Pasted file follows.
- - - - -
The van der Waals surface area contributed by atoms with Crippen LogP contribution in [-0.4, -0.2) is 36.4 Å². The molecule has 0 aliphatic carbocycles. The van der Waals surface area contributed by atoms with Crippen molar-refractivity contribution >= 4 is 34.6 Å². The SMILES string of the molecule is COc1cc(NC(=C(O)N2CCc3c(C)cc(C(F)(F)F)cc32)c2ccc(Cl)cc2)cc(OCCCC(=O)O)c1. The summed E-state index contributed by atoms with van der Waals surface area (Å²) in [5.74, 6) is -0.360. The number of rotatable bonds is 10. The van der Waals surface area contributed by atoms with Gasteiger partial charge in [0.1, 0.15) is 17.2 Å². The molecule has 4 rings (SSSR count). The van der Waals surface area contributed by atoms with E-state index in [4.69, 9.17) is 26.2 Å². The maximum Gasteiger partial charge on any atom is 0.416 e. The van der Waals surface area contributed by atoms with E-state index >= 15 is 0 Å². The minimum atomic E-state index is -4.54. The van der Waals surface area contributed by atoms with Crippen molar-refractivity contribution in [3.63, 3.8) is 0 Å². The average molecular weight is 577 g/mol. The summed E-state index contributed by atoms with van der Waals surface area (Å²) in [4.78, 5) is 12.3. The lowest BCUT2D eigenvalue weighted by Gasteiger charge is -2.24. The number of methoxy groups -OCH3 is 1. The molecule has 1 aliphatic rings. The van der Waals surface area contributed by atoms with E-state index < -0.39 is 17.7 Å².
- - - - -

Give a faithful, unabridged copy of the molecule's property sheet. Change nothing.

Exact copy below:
The van der Waals surface area contributed by atoms with Crippen LogP contribution in [-0.4, -0.2) is 36.4 Å². The molecule has 0 aliphatic carbocycles. The van der Waals surface area contributed by atoms with Crippen molar-refractivity contribution >= 4 is 34.6 Å². The SMILES string of the molecule is COc1cc(NC(=C(O)N2CCc3c(C)cc(C(F)(F)F)cc32)c2ccc(Cl)cc2)cc(OCCCC(=O)O)c1. The summed E-state index contributed by atoms with van der Waals surface area (Å²) in [5.74, 6) is -0.360. The number of rotatable bonds is 10. The van der Waals surface area contributed by atoms with Gasteiger partial charge in [0.1, 0.15) is 17.2 Å². The molecule has 4 rings (SSSR count). The van der Waals surface area contributed by atoms with E-state index in [4.69, 9.17) is 26.2 Å². The maximum Gasteiger partial charge on any atom is 0.416 e. The van der Waals surface area contributed by atoms with E-state index >= 15 is 0 Å². The minimum atomic E-state index is -4.54. The van der Waals surface area contributed by atoms with Crippen molar-refractivity contribution in [3.63, 3.8) is 0 Å². The average molecular weight is 577 g/mol. The summed E-state index contributed by atoms with van der Waals surface area (Å²) in [4.78, 5) is 12.3. The lowest BCUT2D eigenvalue weighted by Gasteiger charge is -2.24. The number of methoxy groups -OCH3 is 1. The molecule has 1 aliphatic rings. The van der Waals surface area contributed by atoms with E-state index < -0.39 is 17.7 Å².